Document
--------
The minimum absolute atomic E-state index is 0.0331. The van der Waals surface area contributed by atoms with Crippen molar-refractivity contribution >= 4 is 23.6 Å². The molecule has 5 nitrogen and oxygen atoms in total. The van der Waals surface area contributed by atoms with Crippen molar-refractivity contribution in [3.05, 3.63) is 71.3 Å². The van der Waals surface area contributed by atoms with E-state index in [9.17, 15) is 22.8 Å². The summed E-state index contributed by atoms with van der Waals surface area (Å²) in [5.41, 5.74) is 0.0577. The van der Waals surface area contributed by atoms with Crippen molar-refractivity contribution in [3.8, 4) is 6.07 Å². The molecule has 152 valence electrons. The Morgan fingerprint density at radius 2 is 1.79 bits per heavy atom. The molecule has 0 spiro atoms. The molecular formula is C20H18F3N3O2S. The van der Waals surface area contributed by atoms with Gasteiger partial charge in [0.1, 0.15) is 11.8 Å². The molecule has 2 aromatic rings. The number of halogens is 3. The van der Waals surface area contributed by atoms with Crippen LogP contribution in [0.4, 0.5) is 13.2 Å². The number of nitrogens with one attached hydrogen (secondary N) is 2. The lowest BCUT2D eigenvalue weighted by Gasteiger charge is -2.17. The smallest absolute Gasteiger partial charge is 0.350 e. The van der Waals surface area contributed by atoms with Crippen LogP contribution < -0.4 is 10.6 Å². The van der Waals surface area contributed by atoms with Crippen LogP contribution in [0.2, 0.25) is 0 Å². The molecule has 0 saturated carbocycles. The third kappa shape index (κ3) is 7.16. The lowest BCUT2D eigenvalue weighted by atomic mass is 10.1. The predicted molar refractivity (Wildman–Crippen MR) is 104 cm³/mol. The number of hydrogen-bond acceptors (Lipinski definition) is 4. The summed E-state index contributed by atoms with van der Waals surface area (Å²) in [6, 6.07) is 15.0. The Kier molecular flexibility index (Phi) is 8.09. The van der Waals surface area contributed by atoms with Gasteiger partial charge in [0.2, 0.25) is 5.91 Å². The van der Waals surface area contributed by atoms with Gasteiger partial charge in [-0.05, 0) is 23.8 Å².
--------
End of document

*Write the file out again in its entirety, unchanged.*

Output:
The minimum absolute atomic E-state index is 0.0331. The van der Waals surface area contributed by atoms with Crippen molar-refractivity contribution >= 4 is 23.6 Å². The molecule has 5 nitrogen and oxygen atoms in total. The van der Waals surface area contributed by atoms with Crippen molar-refractivity contribution in [3.05, 3.63) is 71.3 Å². The van der Waals surface area contributed by atoms with E-state index in [9.17, 15) is 22.8 Å². The summed E-state index contributed by atoms with van der Waals surface area (Å²) in [5.41, 5.74) is 0.0577. The van der Waals surface area contributed by atoms with Crippen molar-refractivity contribution in [3.8, 4) is 6.07 Å². The molecule has 152 valence electrons. The Morgan fingerprint density at radius 2 is 1.79 bits per heavy atom. The molecule has 0 spiro atoms. The molecular formula is C20H18F3N3O2S. The van der Waals surface area contributed by atoms with Gasteiger partial charge in [0.1, 0.15) is 11.8 Å². The molecule has 2 aromatic rings. The number of halogens is 3. The van der Waals surface area contributed by atoms with Crippen LogP contribution in [0.4, 0.5) is 13.2 Å². The number of nitrogens with one attached hydrogen (secondary N) is 2. The lowest BCUT2D eigenvalue weighted by Gasteiger charge is -2.17. The smallest absolute Gasteiger partial charge is 0.350 e. The van der Waals surface area contributed by atoms with Crippen LogP contribution < -0.4 is 10.6 Å². The van der Waals surface area contributed by atoms with Crippen LogP contribution in [0.2, 0.25) is 0 Å². The molecule has 0 saturated carbocycles. The third kappa shape index (κ3) is 7.16. The lowest BCUT2D eigenvalue weighted by atomic mass is 10.1. The predicted molar refractivity (Wildman–Crippen MR) is 104 cm³/mol. The number of hydrogen-bond acceptors (Lipinski definition) is 4. The summed E-state index contributed by atoms with van der Waals surface area (Å²) in [6, 6.07) is 15.0. The Kier molecular flexibility index (Phi) is 8.09. The van der Waals surface area contributed by atoms with Gasteiger partial charge in [0.2, 0.25) is 5.91 Å². The van der Waals surface area contributed by atoms with Gasteiger partial charge in [-0.05, 0) is 23.8 Å².